5 – Managing your way around a foreign country – you can see that people around the world are essentially all the same and there are more good people than bad, and that most will be willing to help if you ask nicely, and that you can get by without speaking the language if you do just a little preparation in advance.
I noticed one burning question everyone asked us when we started traveling: “How do you travel so much?” and my simple answer was that we just do it.
Then I realized that just like myself, you as the new traveler harbor fears and anxieties that I had to overcome with experience, research, tools and resources. So I wrote a book with all the answers that we found in our decade-long travel path and I want to share that with you today.
Travel with Confidence: A Roadmap to Embrace Your Travel Spirit is up on the Amazon Kindle store. It gives you guidance, resources, actionable advice and encouragement to build confidence and overcome travel fears and anxieties. No Kindle? Just download any free reading app from Amazon and read it on your favorite mobile device.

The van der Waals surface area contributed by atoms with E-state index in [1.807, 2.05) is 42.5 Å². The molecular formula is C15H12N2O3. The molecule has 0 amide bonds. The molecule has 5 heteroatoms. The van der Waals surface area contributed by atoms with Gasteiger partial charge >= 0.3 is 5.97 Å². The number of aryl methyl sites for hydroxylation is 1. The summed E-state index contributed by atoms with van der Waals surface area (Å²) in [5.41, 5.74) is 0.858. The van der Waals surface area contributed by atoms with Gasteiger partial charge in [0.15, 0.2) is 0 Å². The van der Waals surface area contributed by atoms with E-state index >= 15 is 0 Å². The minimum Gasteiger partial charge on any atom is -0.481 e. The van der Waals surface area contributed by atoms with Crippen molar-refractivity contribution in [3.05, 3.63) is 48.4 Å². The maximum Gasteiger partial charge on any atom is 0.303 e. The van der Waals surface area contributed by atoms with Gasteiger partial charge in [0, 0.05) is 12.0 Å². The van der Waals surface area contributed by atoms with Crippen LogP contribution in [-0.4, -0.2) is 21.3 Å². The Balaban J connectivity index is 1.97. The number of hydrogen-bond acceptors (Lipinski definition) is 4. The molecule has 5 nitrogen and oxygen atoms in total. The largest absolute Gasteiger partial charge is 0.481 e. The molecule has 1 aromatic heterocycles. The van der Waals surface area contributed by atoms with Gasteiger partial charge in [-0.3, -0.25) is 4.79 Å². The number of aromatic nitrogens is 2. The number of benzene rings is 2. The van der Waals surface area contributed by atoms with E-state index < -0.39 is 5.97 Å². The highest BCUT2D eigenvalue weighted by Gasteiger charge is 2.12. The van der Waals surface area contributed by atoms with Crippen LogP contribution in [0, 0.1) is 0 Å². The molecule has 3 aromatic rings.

Just know that when the years are past and the opportunities gone, you want to be left with a lifetime of travel memories rather than a heavy heart of regrets.
“We travel, some of us forever, to seek other states, other lives, other souls.”
Editor’s Note: Guest post by Farnoosh Brock
Farnoosh left a 12-year corporate career to start her own company, Prolific Living where she helps people create freedom in their health and careers through her blog, books and programs. She enjoys traveling extensively with her husband, and is crazy about yoga, photography and green juicing.
Do you have any secret travel fears or are you a confident traveler? Do you have any tips for overcoming travel fears?
Annabel, thank you for having me over!! Your new space here is warm and inviting and all about our mutual passion: TRAVEL! I hope your lovely readers take some good things away and I look forward to engaging with them. Merci encore une fois!